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Rhizomelic Chondrodysplasia Punctata Type 1, Genetic Testing

Rhizomelic chondrodysplasia punctata type 1 (RCDP1) is a rare genetic disorder under peroxisomal biogenesis disorders (PBDs). Skeletal abnormalities, intellectual disability, and distinctive facial features characterize this condition. Rhizomelic chondrodysplasia punctata type 1 is caused by mutations in the PEX7 gene, which plays a crucial role in peroxisome function. The prevalence of RCDP1 is estimated to be 1 in 100.000 individuals.

Rhizomelic chondrodysplasia punctata type 1 genetic testing is included in Diagnostiki Athinon Monogenic Diseases Genetic Testing along with approximately 100 other inherited diseases, including cystic fibrosis (71 mutations) and hereditary breast cancer (genes BRCA1 415 mutations & BRCA2 419 mutations).

The key features and aspects of rhizomelic chondrodysplasia punctata type 1 are:

  • Skeletal Abnormalities: Individuals with rhizomelic chondrodysplasia punctata type 1 typically exhibit rhizomelic shortening of the limbs, which means that the proximal parts of the limbs (such as the upper arms and thighs) are shorter than the distal parts. Joint contractures and other skeletal anomalies may also be present.
  • Facial Features: The features associated with RCDP1 may include a prominent forehead, a flattened nose bridge, a small nose with upturned nostrils, and a small mouth.
  • Intellectual Disability: Intellectual disability is a common feature of RCDP1. The severity can vary, and affected individuals may have developmental delays.
  • Peroxisomal Dysfunction: Peroxisomes are cellular organelles involved in various metabolic processes, including breaking certain fatty acids. Mutations in the PEX7 gene lead to impaired peroxisome function, resulting in the accumulation of substances called phytanic acid and very long-chain fatty acids in the body.
  • Diagnosis: Diagnosis of RCDP1 is typically based on clinical features, radiological findings, and confirmation through genetic testing to identify mutations in the PEX7 gene.
  • Treatment: There is no cure for RCDP1, and treatment focuses on managing symptoms and providing supportive care. This may include addressing skeletal abnormalities, physical therapy, and interventions to support cognitive and developmental needs.
More Information

Peroxisomes are cellular organelles that contain enzymes involved in beta-oxidation. Patients with rhizomelic chondrodysplasia punctata type 1 have pathogenic variants in the PEX7 gene, which codes for peroxin 7, a protein involved in the transport of certain enzymes into the organelle (such as PTS2, PHYH, and ACAA1). RCDP is also characterized by a reduced capacity for synthesizing plasmalogens, which are membrane phospholipids involved in the structure and functions of the cell membrane.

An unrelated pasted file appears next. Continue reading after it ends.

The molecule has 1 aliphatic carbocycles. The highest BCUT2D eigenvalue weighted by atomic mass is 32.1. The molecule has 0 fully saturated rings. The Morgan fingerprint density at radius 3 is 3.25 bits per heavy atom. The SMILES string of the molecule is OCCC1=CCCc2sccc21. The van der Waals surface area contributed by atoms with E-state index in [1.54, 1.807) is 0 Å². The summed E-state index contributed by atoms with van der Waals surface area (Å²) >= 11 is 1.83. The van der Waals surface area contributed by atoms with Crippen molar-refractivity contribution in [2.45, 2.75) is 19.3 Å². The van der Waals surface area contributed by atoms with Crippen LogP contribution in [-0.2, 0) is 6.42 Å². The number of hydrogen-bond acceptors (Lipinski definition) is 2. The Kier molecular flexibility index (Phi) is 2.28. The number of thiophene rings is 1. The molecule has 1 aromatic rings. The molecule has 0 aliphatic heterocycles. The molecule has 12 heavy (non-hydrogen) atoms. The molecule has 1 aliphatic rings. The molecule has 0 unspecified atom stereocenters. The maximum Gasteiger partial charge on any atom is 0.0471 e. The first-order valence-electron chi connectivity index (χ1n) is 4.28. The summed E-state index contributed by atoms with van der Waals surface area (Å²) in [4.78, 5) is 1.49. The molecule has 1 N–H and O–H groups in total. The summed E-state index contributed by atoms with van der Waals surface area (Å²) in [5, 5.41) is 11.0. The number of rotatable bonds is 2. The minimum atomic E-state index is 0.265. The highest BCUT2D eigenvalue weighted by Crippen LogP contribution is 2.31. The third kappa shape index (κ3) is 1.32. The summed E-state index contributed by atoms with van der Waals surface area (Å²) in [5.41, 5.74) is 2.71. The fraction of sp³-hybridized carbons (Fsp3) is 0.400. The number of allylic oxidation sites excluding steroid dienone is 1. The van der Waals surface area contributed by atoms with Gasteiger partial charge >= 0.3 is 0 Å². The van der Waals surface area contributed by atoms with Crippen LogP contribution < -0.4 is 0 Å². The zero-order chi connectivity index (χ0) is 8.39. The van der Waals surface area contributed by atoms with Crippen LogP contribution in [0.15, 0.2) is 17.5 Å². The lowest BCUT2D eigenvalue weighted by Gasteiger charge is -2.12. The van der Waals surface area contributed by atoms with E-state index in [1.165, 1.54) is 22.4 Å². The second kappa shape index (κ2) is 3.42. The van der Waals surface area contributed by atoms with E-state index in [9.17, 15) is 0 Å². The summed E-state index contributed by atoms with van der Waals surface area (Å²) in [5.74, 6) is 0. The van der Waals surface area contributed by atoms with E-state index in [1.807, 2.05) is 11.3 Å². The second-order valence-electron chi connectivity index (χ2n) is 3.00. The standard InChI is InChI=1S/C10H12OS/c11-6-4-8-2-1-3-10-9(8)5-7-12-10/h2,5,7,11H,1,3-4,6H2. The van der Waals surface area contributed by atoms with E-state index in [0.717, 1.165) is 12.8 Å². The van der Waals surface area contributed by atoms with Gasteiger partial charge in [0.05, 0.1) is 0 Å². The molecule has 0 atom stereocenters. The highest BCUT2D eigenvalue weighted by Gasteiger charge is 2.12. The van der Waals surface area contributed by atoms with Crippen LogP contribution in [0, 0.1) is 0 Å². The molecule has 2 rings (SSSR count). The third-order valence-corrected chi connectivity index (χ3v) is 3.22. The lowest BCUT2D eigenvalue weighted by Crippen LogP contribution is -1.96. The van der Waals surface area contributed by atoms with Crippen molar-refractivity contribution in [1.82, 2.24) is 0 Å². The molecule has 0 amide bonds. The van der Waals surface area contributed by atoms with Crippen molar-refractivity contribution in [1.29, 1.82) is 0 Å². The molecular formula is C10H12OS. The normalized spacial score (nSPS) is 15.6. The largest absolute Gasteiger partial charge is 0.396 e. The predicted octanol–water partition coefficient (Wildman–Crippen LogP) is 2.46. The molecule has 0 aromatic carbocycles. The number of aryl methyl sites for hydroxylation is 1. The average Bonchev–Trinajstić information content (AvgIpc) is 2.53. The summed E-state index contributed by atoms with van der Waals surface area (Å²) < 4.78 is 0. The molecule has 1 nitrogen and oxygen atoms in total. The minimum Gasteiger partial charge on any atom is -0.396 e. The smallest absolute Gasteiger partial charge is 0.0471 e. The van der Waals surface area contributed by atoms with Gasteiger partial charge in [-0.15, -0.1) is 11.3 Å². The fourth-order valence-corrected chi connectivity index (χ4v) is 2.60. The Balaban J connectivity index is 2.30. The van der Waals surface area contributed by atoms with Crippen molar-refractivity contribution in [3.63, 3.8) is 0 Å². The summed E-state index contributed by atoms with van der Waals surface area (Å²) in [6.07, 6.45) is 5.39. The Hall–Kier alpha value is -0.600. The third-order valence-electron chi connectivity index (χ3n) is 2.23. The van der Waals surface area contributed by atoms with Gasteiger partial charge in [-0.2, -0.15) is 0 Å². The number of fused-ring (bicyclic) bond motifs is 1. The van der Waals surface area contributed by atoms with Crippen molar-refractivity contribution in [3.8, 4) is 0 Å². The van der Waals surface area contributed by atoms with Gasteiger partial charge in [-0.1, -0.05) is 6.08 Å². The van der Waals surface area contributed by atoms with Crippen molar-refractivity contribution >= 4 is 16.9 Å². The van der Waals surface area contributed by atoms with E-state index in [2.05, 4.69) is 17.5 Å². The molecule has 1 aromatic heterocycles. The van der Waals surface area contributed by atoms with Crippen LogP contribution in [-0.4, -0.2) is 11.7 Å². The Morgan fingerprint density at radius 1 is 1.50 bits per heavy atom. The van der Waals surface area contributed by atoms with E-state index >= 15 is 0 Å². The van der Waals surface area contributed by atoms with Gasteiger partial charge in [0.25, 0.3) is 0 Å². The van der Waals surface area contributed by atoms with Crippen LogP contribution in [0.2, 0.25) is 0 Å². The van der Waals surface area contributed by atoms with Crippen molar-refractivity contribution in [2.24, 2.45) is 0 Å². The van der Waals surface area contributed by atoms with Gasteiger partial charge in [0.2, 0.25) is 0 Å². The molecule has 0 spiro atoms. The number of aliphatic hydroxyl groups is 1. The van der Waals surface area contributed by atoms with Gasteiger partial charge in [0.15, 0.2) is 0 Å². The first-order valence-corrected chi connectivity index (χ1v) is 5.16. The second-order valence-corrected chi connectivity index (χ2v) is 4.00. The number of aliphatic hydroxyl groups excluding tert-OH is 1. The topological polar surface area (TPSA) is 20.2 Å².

Approximately 80 pathogenic variants in the PEX7 gene have been described. Of these, c.875T>A (p.Leu292Ter) is the most common RCDP1-causing variant in the United States and Europe. This variant generates an early stop codon that produces a truncated and, therefore, non-functional protein. Patients with two copies of this mutation have deficient levels of plasmalogen and RCDP1 with the classic phenotype.

On the other hand, the variants c.903+1G>C (IVS9DS) and c.653C>T (p.Ala218Val) account for 17% of the mutant alleles. The former produces a change in the mRNA cleavage and splicing site of the last intron, generating an altered protein product. The second generates a protein change at codon 218, which, in homozygosis or combined with other mutations in the PEX7 gene, is associated with RCDP. The present test studies both.

The variant c.649G>A (p.Gly217Arg) results in a non-conservative amino acid change, generating a defective protein unable to reach the peroxisome. Its allelic frequency is approximately 4% in affected individuals.

The c.345T>G(p.Tyr115Ter) mutation produces a premature stop codon, resulting in a truncated form of the protein, and has been identified in patients with rhizomelic chondrodysplasia punctata type 1.

Rhizomelic chondrodysplasia punctata type 1 genetic testing analyzes the five most frequent pathogenic mutations of the PEX7 gene.

The technique used for genetic testing analyzes only the gene's specific mutations, which are the most important and frequent in the literature. However, it should be noted that there are likely other gene or chromosomal mutations in the gene to be tested that cannot be identified with this method. Different analysis techniques can be used for these cases, such as next-generation sequencing (NGS).

Additional information
Results Time4 - 5 Weeks
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